The survey was returned by 135 (30%) child care directors. Most directors were female (126 [97.7%] of 129 directors), aged 26 to 45 years (78 [60.0%] of 130), and had received a college degree (92 [70.2%] of 131). They reported that toddlers (age, 13–36 months) accounted for 11% (IQR, 4.5%–22%) of daily enrollment and that preschoolers (age, 37–59 months) accounted for 23% (IQR, 12%–33%) of daily enrollment. A median of 7 (IQR, 3–12) and 4 (IQR, 2–6.5) full-and part-time staff members, respectively, worked in the child care facilities.
Regarding the exclusion of children with acute infectious diseases, 124 (96.9%) of 128 reported that their center had written policies guiding exclusion of children for acute illness. In general, directors (123 [96.9%] of 127) and classroom teachers (80 [63.0%] of 127) were responsible for determining when an ill child should be excluded. The illustrates responses to a series of questions assessing exclusion of children for specific symptoms. Policies requiring receipt of antibiotics prior to returning to the child care center were notable in that most directors reported that children with conjunctivitis with white or yellow pus (114 [91.9%] of 124 directors), conjunctivitis with watery discharge (76 [61.8%] of 123), or diarrhea (62 [50.4%] of 123) were always excluded from the child care center until antibiotics were prescribed. Although receipt of antibiotics prior to the child’s return to a child care center was not always required in other scenarios, directors frequently reported that antibiotics were sometimes required.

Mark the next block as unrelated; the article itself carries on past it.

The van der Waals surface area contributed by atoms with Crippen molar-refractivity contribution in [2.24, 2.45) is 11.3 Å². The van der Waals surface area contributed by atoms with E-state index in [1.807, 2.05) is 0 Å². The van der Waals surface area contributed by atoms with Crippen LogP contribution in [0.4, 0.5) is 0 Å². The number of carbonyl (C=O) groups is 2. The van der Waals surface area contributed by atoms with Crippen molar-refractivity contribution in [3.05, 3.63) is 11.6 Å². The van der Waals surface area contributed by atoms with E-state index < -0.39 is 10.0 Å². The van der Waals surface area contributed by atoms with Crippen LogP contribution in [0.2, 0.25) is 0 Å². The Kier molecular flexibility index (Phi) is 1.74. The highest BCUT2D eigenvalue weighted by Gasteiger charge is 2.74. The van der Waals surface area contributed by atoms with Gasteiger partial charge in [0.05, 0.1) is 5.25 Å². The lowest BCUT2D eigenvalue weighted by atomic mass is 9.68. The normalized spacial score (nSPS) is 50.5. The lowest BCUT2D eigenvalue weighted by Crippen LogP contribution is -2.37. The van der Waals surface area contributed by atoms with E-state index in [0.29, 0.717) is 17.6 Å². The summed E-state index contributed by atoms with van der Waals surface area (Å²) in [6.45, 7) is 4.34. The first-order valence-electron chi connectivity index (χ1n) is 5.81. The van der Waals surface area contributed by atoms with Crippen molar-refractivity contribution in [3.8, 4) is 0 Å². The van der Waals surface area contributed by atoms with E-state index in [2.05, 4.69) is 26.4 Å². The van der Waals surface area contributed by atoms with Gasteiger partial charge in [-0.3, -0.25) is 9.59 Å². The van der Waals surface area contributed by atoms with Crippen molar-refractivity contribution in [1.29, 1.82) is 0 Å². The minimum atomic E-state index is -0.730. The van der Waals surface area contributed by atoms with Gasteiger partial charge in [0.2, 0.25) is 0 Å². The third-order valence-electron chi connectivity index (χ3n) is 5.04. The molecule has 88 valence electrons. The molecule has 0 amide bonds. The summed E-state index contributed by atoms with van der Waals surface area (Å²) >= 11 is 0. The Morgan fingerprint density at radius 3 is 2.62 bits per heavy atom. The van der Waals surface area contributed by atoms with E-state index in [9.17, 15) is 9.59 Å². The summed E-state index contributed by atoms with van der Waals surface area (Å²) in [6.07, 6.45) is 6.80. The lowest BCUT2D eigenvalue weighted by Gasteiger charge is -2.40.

Child Care Center Procedures for Sick Children as Reported by Child Care Center Directors
Of note, high percentages of directors reported that antibiotics were never required prior to returning to the child care setting for a runny nose without green or yellow mucous (111 [89.5%] of 124 directors) or for cough without fever (92 [75.4%] of 122) (). The number of children enrolled in each center was associated with child care center directors’ responses on exclusion for children with ear pain until the child receives antibiotics (likelihood of exclude response for every 10 student increase in enrollment; OR, 1.15; 95% CI, 1.04–1.26; P = .005) and director’s perception that parents often demand unnecessary antibiotics so the children can return to the child care center (likelihood of parents demand for every 10 student increase in enrollment; OR, 1.12; 95% CI, 1.02–1.22; P = .02). No significant association was found between directors’ education and responses on exclusion for ear pain or perception regarding parents demand for antibiotics.
Most child care directors disagreed or strongly disagreed that children would be sick for a longer time if they did not receive an antibiotic for cough, cold, or influenza symptoms (114 [89.1%] of 128 directors). Most recognized that exposure to unnecessary antibiotics can promote antimicrobial resistance (101 [80.8%] of 125 agreed or strongly agreed) and denied feeling more comfortable allowing children with colds in child care if the children were receiving antibiotics (29 [22.7%] of 128 agreed or strongly agreed that they felt more comfortable). However, respondents felt that parents frequently demanded unnecessary antibiotics so that their children could return to a child care center (96 [75.6%] of 127 agreed or strongly agreed that this often occurs). Respondents were divided regarding whether doctors often prescribe unnecessary antibiotics so that children can return to a child care center, with 66 of 126 (52.4%) stating that they disagree or strongly disagree that this occurs.